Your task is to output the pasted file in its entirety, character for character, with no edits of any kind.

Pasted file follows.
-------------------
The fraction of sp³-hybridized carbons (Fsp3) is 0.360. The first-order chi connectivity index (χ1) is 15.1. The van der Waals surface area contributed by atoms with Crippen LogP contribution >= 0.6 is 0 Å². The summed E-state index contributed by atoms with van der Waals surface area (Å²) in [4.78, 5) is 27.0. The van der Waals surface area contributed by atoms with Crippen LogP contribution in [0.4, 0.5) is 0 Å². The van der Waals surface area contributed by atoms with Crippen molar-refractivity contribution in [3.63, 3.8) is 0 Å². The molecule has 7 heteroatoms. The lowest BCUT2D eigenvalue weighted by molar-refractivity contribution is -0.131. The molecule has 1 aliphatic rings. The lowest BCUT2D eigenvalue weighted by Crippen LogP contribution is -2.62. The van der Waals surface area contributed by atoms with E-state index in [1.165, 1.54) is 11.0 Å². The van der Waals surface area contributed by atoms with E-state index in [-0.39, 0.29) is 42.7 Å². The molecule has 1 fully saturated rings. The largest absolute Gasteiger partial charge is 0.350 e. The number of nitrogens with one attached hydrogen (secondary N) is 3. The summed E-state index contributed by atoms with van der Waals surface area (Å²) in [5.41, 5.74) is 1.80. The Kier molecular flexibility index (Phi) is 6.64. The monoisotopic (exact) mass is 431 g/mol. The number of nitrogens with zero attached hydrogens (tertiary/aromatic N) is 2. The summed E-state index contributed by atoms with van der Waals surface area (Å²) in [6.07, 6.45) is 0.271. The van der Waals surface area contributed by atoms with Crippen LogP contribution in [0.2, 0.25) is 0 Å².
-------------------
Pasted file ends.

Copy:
The fraction of sp³-hybridized carbons (Fsp3) is 0.360. The first-order chi connectivity index (χ1) is 15.1. The van der Waals surface area contributed by atoms with Crippen LogP contribution >= 0.6 is 0 Å². The summed E-state index contributed by atoms with van der Waals surface area (Å²) in [4.78, 5) is 27.0. The van der Waals surface area contributed by atoms with Crippen LogP contribution in [0.4, 0.5) is 0 Å². The van der Waals surface area contributed by atoms with Crippen molar-refractivity contribution in [3.63, 3.8) is 0 Å². The molecule has 7 heteroatoms. The lowest BCUT2D eigenvalue weighted by molar-refractivity contribution is -0.131. The molecule has 1 aliphatic rings. The lowest BCUT2D eigenvalue weighted by Crippen LogP contribution is -2.62. The van der Waals surface area contributed by atoms with E-state index in [1.165, 1.54) is 11.0 Å². The van der Waals surface area contributed by atoms with E-state index in [-0.39, 0.29) is 42.7 Å². The molecule has 1 fully saturated rings. The largest absolute Gasteiger partial charge is 0.350 e. The number of nitrogens with one attached hydrogen (secondary N) is 3. The summed E-state index contributed by atoms with van der Waals surface area (Å²) in [5.41, 5.74) is 1.80. The Kier molecular flexibility index (Phi) is 6.64. The monoisotopic (exact) mass is 431 g/mol. The number of nitrogens with zero attached hydrogens (tertiary/aromatic N) is 2. The summed E-state index contributed by atoms with van der Waals surface area (Å²) in [6.07, 6.45) is 0.271. The van der Waals surface area contributed by atoms with Crippen LogP contribution in [0.2, 0.25) is 0 Å².